A good scheduling system must also be able to process not only the store’s needs, but also the employees’ desires. Irregular scheduling, with “shifting shifts,” is one of the biggest complaints of hourly retail workers in grocery and other sectors regarding their jobs. Used properly, scheduling software can help stores conform to employees’ desired work schedules as much as possible.
“Those kinds of tools built within a software solution can certainly improve work-life balance for employees with more predictable schedules,” says Amber Onstot, a client relations specialist with Business Management Systems, maker of Snap Schedule software.
All these variables make scheduling one of the most daunting tasks in the grocery sector. Software can greatly help—if it’s the right kind.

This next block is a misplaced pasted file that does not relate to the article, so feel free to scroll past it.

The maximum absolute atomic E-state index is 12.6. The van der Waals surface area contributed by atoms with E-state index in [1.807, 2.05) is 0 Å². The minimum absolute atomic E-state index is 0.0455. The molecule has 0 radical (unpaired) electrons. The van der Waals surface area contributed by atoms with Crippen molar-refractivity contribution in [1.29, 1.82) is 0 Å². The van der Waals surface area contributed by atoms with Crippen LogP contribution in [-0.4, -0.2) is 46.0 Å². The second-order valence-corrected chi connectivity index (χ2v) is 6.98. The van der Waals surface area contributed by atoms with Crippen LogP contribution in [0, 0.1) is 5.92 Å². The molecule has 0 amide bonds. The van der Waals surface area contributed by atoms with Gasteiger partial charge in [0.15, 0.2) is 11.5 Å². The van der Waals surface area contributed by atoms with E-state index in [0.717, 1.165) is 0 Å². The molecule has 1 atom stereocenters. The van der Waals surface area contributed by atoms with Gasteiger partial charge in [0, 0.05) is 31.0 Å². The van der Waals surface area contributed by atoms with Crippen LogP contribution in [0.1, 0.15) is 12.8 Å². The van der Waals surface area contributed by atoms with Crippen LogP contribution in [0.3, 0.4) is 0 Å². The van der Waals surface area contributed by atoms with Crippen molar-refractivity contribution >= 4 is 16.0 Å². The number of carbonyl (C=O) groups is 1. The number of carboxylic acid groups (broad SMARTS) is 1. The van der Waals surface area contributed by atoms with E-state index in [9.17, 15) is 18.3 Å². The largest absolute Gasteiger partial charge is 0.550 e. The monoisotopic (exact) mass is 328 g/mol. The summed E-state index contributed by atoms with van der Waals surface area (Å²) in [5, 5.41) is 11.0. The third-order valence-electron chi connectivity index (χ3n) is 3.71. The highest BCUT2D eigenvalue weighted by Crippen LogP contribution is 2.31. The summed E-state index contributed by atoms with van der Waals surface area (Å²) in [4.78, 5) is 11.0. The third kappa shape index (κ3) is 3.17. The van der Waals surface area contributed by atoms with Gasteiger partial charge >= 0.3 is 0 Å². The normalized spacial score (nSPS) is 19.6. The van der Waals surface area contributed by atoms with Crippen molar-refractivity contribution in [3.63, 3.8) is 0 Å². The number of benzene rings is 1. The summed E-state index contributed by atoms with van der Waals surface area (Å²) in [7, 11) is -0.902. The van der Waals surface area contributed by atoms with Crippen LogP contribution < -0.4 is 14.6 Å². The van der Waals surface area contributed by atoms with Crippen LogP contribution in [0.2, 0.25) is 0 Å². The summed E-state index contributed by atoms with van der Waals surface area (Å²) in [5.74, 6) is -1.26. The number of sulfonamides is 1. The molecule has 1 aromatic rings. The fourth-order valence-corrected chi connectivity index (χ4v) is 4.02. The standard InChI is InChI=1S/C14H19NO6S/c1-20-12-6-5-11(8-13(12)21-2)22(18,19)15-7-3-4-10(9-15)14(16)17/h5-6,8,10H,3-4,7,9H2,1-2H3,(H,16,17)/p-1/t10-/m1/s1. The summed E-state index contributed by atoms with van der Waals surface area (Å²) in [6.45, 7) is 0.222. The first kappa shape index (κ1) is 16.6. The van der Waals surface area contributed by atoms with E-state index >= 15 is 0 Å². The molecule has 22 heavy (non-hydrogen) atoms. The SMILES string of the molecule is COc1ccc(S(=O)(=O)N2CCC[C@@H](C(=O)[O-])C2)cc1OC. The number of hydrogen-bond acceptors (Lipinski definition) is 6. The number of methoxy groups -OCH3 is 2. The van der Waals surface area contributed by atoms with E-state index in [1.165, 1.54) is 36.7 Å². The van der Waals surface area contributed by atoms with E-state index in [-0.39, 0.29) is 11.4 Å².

“The scheduling engines need to be quite sophisticated to be able to handle knowing when to place the work, who has the skills to perform the work and the availabilities of the associates,” says Rick Schlenker, co-founder and EVP of sales and marketing at Logile Inc. “And then when it produces a schedule, it has to do a good job load-balancing … the distribution of how the hours are placed, while still meeting all of the business rules and also the employees’ preferences. It’s a lot easier said than done, and many systems will fall apart when you try to get it to do all of those things together.”
The unique nature of departmental work in a grocery store presents one of the major challenges of scheduling software. It’s common for employees to jump between tasks and to qualify for more than one specialized task. This is often required because demand in different departments or areas might surge at different times.